Ekbom syndrome (parasitic delirium): causes and symptoms

Schizophrenia spectrum disorders, abrupt cessation of alcohol use in drug addicts or head trauma, among other disorders, can lead to the development of a very specific type of delirium: Ekbom syndrome or parasitic delirium.

People with this disorder believe they have bugs or other parasites on their skin and often continue to have this idea even though medical examinations deny it. Let’s see what causes it and what exactly this delirium consists of.

    What is Ekbom Syndrome?

    Ekbom syndrome is a psychological disorder characterized by delusional belief that the person has insects under the skin or other small parasites. This alteration is associated with the presence of tactile hallucinations and itching (constant itching in one part of the body that causes an intense urge to scratch).

    People with Ekbom syndrome can support with great conviction the idea that they have parasites on their skin for a long time and despite the evidence against it obtained through medical examinations or otherwise. If these conditions are given, the impairment would be classified as a delusional disorder per se.

    From another point of view, Ekbom syndrome is conceived as psychosis with delusional belief as the only symptom. This is why antipsychotic drugs such as pimozide and olanzapine are sometimes used to treat this disorder, although there are also psychological procedures to manage delusions and hallucinations.

    Other names used to refer to Ekbom syndrome are “Parasitic delusions”, “delusional parasitosis”, “dermatozoic delusions”, “parasitic delusions”, “Delirium Infestation” and “Imaginary Parasitosis”. The CIE-10 Diagnostic Manual, which specifically covers this disorder, calls it “parasitic delirium”.

    This disorder is more common in women, especially from the fifth decade of life. Some experts attribute this fact in part to the onset of menopause, which is associated with the appearance of abnormal sensory phenomena to which the person could give a delusional interpretation, thus causing Ekbom syndrome.

      Symptoms and clinical picture

      Most people with Ekbom syndrome report sensations that they attribute to the movements of insects that pass through the skin or move inside the skin. This abnormal perception is called “formicación” and is among the phenomena known as paresthesias, which also include punctures or numbness.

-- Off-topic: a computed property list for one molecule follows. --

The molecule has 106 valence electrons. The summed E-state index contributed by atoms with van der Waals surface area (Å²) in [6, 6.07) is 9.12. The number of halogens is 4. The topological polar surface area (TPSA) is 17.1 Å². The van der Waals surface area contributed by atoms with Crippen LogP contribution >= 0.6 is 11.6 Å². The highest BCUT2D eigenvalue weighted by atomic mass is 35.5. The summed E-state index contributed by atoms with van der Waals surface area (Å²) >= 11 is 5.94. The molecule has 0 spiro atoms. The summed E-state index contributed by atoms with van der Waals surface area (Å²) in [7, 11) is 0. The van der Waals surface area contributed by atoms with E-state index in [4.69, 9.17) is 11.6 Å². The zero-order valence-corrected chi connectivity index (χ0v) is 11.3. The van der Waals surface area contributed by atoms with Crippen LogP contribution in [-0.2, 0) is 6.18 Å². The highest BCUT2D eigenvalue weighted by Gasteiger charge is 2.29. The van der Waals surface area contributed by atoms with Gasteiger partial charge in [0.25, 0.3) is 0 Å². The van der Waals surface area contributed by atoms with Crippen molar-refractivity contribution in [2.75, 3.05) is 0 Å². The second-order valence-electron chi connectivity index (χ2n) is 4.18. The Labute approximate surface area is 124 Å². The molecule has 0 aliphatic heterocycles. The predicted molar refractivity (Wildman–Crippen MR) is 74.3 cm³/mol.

While ants are one of the most commonly referred to as “parasites” and give names to the various terms used to refer to Ekbom syndrome, it is also common for people with this disorder to say that they have worms. , spiders, lizards and other small animals. . Sometimes they claim that these are invisible.

      Under certain conditions, any person can perceive sensations of formicación, especially if circumstances occur that cause them, such as menopause or medical conditions that affect the sensory nerves. However, the generation of delusional beliefs is much less common and requires some sort of trigger.

      There are two main categories of parasitic delusions depending on the nature of the alterations. We speak of primary Ekbom syndrome when the symptoms appear in the absence of identifiable problems, and can therefore be attributed to errors in the patient’s reasoning. This subtype is similar in nature to acute psychosis.

      In contrast, when an underlying alteration is detected that triggers the delusional belief, the disorder is classified as secondary. In turn, this type is divided into two: functional, which is diagnosed in cases where the syndrome is due to a psychiatric disorder such as schizophrenia, and organic, when the cause is a disease or a drug.

        Associated disorders and alterations

        The onset of Ekbom syndrome is often associated with overactivation of the body due to the consumption of certain substances. In particular, delusional parasitosis in many cases is due to withdrawal syndrome in people with alcohol dependence or excessive use of cocaine or other stimulants.

        In addition to psychotic disorders, other alterations in the structure and functioning of the brain may explain the appearance of this disorder. Neurodegenerative diseases (including alcoholic dementia) and traumatic brain injury, for example, are two common causes of Ekbom syndrome.

        It is worth mentioning also delusional kleptoparasitosis, which is considered a subtype of Ekbom syndrome. In this variant, the person does not maintain the belief that there are bugs in their skin, but that they infest their residence and therefore run the risk of being parasitized. However, it is possible and common for both disorders to occur at the same time.

        Another variant of parasitic delirium is Morgellons syndrome in which the parasites are replaced by fibers of different types which have been in contact with the skin, such as tissue or remains of bandages, or which are not identified by the patient. It is a rare disorder that was studied a little over ten years ago.

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